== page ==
Next year will be the centennial of Ellen White’s death (July 16, 1915) and this  brings renewed attention for this co-founder of the Seventh-day Adventist Church. Just a few months ago an encyclopedia appeared that is dedicated to her life and work.[2]  Terrie Dopp Aamodt, a professor of history and English at Walla Walla University (WA, USA), is in the final stages of writing a new biography of Ellen White. A few weeks ago an important new book appeared to which some twenty Adventist and non-Adventist scholars contributed.[3] Each of them presents one specific aspect of the person and the work of Ellen White as objectively as possible.

Reading this book I have learned quite a few things about Ellen White that I did not know. I remain convinced that Ellen White has been (and is) of great significance for Adventist believers and many others. But as the years have passed I have had to adjust some of my ideas about her and about the way in which inspiration apparently functioned. And I realize that I may have to change my mind further on some points, as the historical research continues.

One of the most remarkable things that I read in this new book relates to the end of Ellen White’s life.  After she died in her ‘Elmshaven’ home on July 16, 1915, a funeral service was held on the lawn of her home. Then her body was transported to Richmond, near Oakland, CA, where a few days later more than 1,000 people attended another memorial service. Subsequently, her coffin was put on a train for transport to Battle Creek, Michigan, where a few thousand people attended her funeral on July 24. At the close of the service Ellen White’s coffin was lowered into the family grave, where earlier two of James’ and Ellen’s children had been buried, and where James White had his last resting place since 1881.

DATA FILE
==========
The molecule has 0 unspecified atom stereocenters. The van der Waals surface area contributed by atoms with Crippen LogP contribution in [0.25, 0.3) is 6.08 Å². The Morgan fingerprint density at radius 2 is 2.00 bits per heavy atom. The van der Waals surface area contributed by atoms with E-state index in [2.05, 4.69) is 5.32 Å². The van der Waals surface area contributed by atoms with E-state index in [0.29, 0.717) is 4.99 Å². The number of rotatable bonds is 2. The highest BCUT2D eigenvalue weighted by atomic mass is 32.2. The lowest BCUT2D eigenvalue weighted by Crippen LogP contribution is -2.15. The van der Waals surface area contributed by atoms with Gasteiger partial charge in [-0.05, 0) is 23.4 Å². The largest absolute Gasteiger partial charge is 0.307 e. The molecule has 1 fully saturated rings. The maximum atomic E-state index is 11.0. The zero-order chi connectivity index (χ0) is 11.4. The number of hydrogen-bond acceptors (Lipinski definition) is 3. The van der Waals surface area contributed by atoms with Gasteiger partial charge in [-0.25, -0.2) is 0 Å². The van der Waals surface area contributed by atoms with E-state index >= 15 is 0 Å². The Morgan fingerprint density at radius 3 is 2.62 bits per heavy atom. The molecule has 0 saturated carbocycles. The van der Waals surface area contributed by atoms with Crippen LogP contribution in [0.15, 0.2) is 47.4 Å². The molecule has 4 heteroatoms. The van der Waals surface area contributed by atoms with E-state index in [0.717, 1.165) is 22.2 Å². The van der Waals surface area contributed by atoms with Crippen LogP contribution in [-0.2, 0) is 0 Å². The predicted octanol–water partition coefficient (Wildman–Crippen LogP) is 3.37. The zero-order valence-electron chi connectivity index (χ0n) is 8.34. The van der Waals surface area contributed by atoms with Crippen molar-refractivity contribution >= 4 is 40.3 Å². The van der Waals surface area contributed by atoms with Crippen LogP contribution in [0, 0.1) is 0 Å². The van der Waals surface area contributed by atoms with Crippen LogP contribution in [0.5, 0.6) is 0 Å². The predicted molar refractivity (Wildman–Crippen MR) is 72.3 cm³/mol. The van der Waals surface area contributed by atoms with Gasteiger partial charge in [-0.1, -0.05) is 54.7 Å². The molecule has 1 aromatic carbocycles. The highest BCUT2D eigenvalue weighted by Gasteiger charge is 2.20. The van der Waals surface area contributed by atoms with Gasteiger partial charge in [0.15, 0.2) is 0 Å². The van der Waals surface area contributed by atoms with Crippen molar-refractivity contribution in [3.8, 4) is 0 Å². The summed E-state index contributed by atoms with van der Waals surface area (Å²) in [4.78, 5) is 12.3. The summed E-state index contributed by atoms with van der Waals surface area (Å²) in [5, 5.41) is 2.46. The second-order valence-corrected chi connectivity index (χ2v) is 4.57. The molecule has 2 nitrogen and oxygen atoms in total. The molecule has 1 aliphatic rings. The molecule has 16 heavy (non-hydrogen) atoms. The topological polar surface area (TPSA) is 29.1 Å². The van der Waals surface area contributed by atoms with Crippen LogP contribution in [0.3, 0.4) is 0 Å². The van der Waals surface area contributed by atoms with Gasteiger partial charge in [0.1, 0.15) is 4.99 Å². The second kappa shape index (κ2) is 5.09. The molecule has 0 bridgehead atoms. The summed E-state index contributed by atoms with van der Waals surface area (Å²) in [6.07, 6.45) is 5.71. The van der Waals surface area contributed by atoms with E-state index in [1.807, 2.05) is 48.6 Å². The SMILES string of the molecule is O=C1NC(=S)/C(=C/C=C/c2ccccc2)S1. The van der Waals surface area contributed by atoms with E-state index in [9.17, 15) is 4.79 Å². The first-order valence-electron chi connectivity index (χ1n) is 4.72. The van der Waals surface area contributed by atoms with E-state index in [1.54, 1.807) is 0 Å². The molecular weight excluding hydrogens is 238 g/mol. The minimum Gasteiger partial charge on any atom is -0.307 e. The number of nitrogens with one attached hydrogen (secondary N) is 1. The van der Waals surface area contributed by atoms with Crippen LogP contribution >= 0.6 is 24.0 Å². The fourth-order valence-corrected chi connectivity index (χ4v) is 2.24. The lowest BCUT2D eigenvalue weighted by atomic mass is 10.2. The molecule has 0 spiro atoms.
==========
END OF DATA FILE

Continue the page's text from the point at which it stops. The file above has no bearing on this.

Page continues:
Quite recently a rather strange extension of this train of events has come to light. Correspondence and other sources (as e.g. the administration of the cemetery in Battle Creek) have revealed that on the evening of the day on which Ellen’s coffin had been lowered into the grave, it was removed from that grave and brought to the vault of the cemetery, where it remained for 34 days. Then, on August 26, it was, in the presence of the two sons of James and Ellen once again buried in the family grave. Until today there is no credible explanation for this bizarre train of events. I had heard rumors about this burial-in-stages and was extremely curious as to what this book would tell me. Chapter 16 about Ellen’s death and burial was, therefore, the first chapter I read after I had obtained my copy of the book, signed by Numbers and Aamodt.

[1] John Loughborough, Rise and Progress of the Seventh-day Adventists (Battle Creek, MI: Gen. Conf. Association, 1892).

[2]  Jerry Allen Moon and Dennis Fortin, red., The Ellen G. White Encyclopedia (Hagerstown, MD: Review and Herald Publishing Association, 2014;  1504 pp.

[3]  Terrie Dopp Aamodt, Gary Land, Ronald L. Numbers, Ellen Harmond White: An American Prophet (Oxford; New York: Oxford University Press, 2014).